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Chrysalis: The Hidden Transformation in the Journey of Faith

Rated 4.00 out of 5 based on 1 customer rating
(1 customer review)

£14.99

Chrysalis: The Hidden Transformation in the Journey of Faith uses the life-cycle of butterflies as a metaphor for the faith journey that many contemporary people are experiencing. Increasing numbers of Christian people find their faith metamorphosing beyond the standard images and forms of Christian faith but questions about where this may lead remain. Is this the death of personal faith or the emergence of something new? Could it be a journey that is Spirit-led? Drawing on the three principal phases of a butterfly’s life and the transformations between these phases, the book suggests subtle similarities with the zones of Christian faith that many encounter.

For butterflies and Christians change between these ‘phases’ or ‘zones’ is substantial, life-changing and irreversible. This book accompanies ordinary people in the midst of substantive faith change. Chrysalis is primarily pastoral and practical drawing on the author’s experience of accompanying people in the midst of difficult personal faith changes.

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Additional information

Weight 0.182 kg
Dimensions 21.6 x 14 x 0.7 cm
Format

1 review for Chrysalis: The Hidden Transformation in the Journey of Faith

  1. Rated 4 out of 5

    Margaret Proud

    I don’t know if a butterfly can remember what it feels like to be inside a chrysalis but I can certainly remember what the early years of my ongoing, spiritual transformation felt like.

    For long stretches of time my experience felt dark and uncomfortable with little prospect of change. When the sources of spiritual sustenance I had relied on for years ceased to have meaning and I found myself filled with angry, frustrated and painful questions, it was very hard to make sense of the journey. I wish I had had this little book then.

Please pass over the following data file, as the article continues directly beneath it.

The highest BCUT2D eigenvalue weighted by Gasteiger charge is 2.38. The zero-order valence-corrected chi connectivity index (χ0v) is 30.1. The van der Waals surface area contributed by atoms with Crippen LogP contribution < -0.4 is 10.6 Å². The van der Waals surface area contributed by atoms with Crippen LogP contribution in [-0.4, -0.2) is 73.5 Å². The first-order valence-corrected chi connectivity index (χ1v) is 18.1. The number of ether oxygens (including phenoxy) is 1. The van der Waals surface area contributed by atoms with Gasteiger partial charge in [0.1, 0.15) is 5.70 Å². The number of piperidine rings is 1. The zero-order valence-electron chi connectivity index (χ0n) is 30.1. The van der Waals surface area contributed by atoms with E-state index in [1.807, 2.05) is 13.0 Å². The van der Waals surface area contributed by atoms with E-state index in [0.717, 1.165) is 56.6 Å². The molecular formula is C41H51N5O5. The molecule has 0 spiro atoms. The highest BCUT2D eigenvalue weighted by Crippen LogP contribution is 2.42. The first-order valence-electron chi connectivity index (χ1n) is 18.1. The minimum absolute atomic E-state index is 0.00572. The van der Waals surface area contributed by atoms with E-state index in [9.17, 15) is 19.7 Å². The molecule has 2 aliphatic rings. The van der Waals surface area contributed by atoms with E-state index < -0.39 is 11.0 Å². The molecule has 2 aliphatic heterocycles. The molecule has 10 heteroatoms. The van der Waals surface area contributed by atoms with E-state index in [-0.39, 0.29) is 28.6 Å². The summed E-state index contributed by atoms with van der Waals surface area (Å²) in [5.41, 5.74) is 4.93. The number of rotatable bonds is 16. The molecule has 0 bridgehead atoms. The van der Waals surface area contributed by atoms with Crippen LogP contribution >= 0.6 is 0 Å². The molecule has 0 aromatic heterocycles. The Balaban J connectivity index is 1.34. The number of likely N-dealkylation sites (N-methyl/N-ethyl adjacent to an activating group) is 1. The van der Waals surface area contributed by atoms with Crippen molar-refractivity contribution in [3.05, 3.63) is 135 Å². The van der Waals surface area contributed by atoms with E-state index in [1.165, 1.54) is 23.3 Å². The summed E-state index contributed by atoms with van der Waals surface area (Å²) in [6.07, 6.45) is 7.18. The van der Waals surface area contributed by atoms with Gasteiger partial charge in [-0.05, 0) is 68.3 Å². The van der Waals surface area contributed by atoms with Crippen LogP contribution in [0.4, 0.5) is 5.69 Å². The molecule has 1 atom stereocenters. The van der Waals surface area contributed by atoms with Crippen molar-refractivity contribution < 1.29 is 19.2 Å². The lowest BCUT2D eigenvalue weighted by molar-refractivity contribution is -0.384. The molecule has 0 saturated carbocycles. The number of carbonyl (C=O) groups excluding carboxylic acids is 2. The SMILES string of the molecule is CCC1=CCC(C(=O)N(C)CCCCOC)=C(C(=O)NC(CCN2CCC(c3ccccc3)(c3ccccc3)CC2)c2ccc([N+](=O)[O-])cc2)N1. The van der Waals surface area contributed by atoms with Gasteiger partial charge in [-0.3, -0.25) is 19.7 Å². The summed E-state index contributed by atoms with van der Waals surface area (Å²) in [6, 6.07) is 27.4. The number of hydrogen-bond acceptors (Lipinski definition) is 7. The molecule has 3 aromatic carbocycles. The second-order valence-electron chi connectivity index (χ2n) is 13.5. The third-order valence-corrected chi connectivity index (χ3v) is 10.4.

Anyone who has read Alan Jamieson’s earlier work A Churchless Faith will know that he is good at metaphor. In Chrysalis he uses the life cycle of the Monarch butterfly to illustrate the process of spiritual transformation towards maturity in faith. Drawing on his experience as a fellow traveller, a pastor and a sociologist of faith, he makes sense of the painful dismantling and rebuilding of faith that has to happen to each of us if we are to grow into our own skins and become the persons God truly made us to be.

    This is a book for those on that journey of faith. It is also a resource for those who walk alongside others as they travel through the dark, tough places of the spiritual life. It is a hopeful and compassionate book, an easy read but full of profound insights. It helped me articulate where my spiritual journey has been taking me but, more importantly, why I have been there and what it is achieving. The chrysalis stage does not last forever: for those who hang in there, eventually the butterfly emerges. Read this and take heart.
    Review by Judith Maskery

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